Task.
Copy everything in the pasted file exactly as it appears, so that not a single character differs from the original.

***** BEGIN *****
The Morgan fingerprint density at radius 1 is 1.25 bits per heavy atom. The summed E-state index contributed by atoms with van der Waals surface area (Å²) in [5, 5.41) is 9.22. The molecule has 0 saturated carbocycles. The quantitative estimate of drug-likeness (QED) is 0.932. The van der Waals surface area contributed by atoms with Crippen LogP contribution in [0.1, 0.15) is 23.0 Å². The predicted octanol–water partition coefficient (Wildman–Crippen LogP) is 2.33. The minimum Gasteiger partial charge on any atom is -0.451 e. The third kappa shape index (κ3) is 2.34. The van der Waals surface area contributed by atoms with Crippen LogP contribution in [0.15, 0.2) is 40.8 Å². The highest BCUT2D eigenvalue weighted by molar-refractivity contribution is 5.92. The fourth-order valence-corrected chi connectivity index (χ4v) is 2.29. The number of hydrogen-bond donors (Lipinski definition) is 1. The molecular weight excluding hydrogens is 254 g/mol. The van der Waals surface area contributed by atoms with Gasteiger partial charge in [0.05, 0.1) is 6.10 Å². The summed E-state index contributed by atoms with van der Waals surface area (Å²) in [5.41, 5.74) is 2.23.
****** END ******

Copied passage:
The Morgan fingerprint density at radius 1 is 1.25 bits per heavy atom. The summed E-state index contributed by atoms with van der Waals surface area (Å²) in [5, 5.41) is 9.22. The molecule has 0 saturated carbocycles. The quantitative estimate of drug-likeness (QED) is 0.932. The van der Waals surface area contributed by atoms with Crippen LogP contribution in [0.1, 0.15) is 23.0 Å². The predicted octanol–water partition coefficient (Wildman–Crippen LogP) is 2.33. The minimum Gasteiger partial charge on any atom is -0.451 e. The third kappa shape index (κ3) is 2.34. The van der Waals surface area contributed by atoms with Crippen LogP contribution in [0.15, 0.2) is 40.8 Å². The highest BCUT2D eigenvalue weighted by molar-refractivity contribution is 5.92. The fourth-order valence-corrected chi connectivity index (χ4v) is 2.29. The number of hydrogen-bond donors (Lipinski definition) is 1. The molecular weight excluding hydrogens is 254 g/mol. The van der Waals surface area contributed by atoms with Gasteiger partial charge in [0.05, 0.1) is 6.10 Å². The summed E-state index contributed by atoms with van der Waals surface area (Å²) in [5.41, 5.74) is 2.23.